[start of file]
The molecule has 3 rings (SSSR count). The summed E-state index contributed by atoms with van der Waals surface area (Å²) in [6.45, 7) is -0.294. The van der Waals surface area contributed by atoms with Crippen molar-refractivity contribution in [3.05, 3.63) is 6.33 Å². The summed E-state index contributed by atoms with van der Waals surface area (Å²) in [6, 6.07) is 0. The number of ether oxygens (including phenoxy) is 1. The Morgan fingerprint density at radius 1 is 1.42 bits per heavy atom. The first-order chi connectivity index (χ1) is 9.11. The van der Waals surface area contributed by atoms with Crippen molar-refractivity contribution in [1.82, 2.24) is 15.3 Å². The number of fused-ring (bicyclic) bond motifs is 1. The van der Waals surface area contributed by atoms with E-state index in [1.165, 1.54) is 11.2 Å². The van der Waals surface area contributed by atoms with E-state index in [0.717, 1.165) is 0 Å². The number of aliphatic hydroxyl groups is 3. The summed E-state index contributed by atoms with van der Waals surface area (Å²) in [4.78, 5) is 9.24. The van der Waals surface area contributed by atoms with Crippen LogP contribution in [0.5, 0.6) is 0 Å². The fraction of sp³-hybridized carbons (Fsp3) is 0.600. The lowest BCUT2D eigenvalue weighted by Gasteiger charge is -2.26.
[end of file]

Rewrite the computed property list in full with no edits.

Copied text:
The molecule has 3 rings (SSSR count). The summed E-state index contributed by atoms with van der Waals surface area (Å²) in [6.45, 7) is -0.294. The van der Waals surface area contributed by atoms with Crippen molar-refractivity contribution in [3.05, 3.63) is 6.33 Å². The summed E-state index contributed by atoms with van der Waals surface area (Å²) in [6, 6.07) is 0. The number of ether oxygens (including phenoxy) is 1. The Morgan fingerprint density at radius 1 is 1.42 bits per heavy atom. The first-order chi connectivity index (χ1) is 9.11. The van der Waals surface area contributed by atoms with Crippen molar-refractivity contribution in [1.82, 2.24) is 15.3 Å². The number of fused-ring (bicyclic) bond motifs is 1. The van der Waals surface area contributed by atoms with E-state index in [1.165, 1.54) is 11.2 Å². The van der Waals surface area contributed by atoms with E-state index in [0.717, 1.165) is 0 Å². The number of aliphatic hydroxyl groups is 3. The summed E-state index contributed by atoms with van der Waals surface area (Å²) in [4.78, 5) is 9.24. The van der Waals surface area contributed by atoms with Crippen LogP contribution in [0.5, 0.6) is 0 Å². The fraction of sp³-hybridized carbons (Fsp3) is 0.600. The lowest BCUT2D eigenvalue weighted by Gasteiger charge is -2.26.